By Karen Kaplan
4:46 PM EDT, July 31, 2013
Breastfeeding is on the rise in the U.S., with 77% of new mothers nursing their newborns and nearly half sticking with it for at least six months, according to new data from the U.S. Centers for Disease Control and Prevention.
The CDC’s 2013 Breastfeeding Report Card finds that the proportion of mothers who nurse their babies at all increased significantly between 2000 and 2010 – and that the duration of nursing increased steadily as well.
The American Academy of Pediatrics recommends that babies consume nothing but breast milk for about six months, and that after they start eating solid foods they continue to nurse until their first birthday. Mothers seem to be following this advice: In 2010, 49% of mothers were breastfeeding at the six-month mark and 27% were still doing so after one year. In 2000, only 35% of moms nursed for six months and 16% nursed for a year.
The state most receptive to breastfeeding is Idaho, where 91.8% of new mothers nursed their babies for some period. That was followed by California at 91.6%, Oregon at 90.2%, Colorado at 89.1% and New Hampshire at 88.%. By six months, the top breastfeeding states were Idaho (74.5%), California (71.3%), Oregon (71%), Hawaii (64.9%) and Utah (64.2%).
By the one-year mark, Idaho had ceded the top spot to Utah, where 52.3% of mothers nursed for that long. Idaho was second with 45.5%, followed by California (45.3%), Hawaii (42.2%) and Vermont (40.7%).
At the other end of the spectrum was Mississippi, where only 50.5% of new mothers nursed their babies for any length of time, 19.7% nursed for six months and 9.1% nursed for a full year. Other states with consistently low figures include Alabama, Arkansas, Kentucky and Louisiana, according to the report card.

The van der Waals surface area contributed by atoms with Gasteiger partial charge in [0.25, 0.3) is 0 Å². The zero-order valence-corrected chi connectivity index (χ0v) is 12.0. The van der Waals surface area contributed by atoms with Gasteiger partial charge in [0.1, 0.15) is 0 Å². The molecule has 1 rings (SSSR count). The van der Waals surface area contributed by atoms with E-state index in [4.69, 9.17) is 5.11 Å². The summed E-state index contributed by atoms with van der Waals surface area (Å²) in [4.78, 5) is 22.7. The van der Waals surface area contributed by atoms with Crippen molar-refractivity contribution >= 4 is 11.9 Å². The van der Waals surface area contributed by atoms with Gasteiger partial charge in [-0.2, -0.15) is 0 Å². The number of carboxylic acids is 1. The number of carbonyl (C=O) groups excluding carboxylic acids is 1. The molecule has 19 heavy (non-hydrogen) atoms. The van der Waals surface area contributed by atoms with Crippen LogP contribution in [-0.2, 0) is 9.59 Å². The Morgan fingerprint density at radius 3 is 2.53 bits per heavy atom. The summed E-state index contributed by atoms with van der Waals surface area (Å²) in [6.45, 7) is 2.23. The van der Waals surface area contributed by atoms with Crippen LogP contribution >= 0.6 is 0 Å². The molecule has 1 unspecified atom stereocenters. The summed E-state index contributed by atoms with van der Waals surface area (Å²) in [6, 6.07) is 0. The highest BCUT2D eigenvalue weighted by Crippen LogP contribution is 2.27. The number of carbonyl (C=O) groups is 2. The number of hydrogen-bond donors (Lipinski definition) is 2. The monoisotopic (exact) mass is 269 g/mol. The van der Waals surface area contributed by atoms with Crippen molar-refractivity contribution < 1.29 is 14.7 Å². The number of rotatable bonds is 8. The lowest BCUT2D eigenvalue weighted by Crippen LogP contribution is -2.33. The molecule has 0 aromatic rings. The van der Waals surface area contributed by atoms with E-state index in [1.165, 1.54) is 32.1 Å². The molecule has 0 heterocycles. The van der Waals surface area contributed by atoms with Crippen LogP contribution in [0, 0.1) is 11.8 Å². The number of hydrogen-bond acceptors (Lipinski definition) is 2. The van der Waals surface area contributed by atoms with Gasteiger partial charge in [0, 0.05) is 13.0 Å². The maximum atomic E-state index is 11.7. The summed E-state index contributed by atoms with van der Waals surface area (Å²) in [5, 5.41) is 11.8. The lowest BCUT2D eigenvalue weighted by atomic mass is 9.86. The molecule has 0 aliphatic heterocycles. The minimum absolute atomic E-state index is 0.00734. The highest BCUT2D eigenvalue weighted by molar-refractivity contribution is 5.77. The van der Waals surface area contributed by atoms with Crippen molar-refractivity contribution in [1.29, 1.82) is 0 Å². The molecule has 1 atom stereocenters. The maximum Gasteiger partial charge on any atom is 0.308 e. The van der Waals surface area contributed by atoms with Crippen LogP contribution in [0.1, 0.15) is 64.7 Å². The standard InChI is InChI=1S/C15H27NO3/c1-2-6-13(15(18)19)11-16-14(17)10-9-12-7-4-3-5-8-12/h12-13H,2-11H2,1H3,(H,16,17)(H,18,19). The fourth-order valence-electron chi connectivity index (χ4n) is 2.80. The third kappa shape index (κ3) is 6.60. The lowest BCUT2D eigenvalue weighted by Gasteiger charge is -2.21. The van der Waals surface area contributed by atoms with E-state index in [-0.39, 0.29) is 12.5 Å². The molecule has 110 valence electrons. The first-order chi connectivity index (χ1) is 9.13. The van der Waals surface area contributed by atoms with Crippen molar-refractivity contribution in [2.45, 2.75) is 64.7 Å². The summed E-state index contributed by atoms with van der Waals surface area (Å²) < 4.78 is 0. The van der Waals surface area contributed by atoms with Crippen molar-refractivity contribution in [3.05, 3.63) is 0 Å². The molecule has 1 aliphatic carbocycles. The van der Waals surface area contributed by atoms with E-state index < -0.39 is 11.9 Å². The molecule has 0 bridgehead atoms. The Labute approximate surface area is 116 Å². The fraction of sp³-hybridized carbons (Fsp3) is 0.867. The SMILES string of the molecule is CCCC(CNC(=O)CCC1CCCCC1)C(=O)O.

The breastfeeding data in the report were from the CDC’s National Immunization Survey.
The CDC said more hospitals were facilitating breastfeeding by helping mothers bond with their babies during the crucial early hours of life.
In 2011, 54% of hospitals allowed most newborns to have skin-to-skin contact with their mothers after birth, up from 41% in 2007, according to the report. In addition, 37% of hospitals allowed newborns to “room in” with their moms in 2011, up from 30% in 2007. Those figures were drawn from the CDC’s Maternity Practices in Infant Nutrition and Care Survey.
Dr. Tom Frieden, director of the CDC, said nursing mothers helped their babies avoid short-term health problems like ear infections and gastrointestinal infections as well as chronic conditions like diabetes and obesity. They’re also giving their children extra IQ points, according to a study out this week that linked breastfeeding with cognitive performance in children at ages 3 and 7.
For moms, nursing reduces the risk of breast and ovarian cancer, Frieden said in a statement.
The nation as a whole has a lot to gain by encouraging more mothers to breastfeed. A study published in Pediatrics in 2010 found that “if 90% of U.S. families could comply with the medical recommendations to breastfeed exclusively for six months, the United States could save $13 billion a year and prevent an excess 911 deaths annually.”
Thursday is the start of World Breastfeeding Week and, in the U.S., National Breastfeeding Month. The CDC’s breastfeeding website has all sorts of information on breastfeeding, including advice on where to get support.
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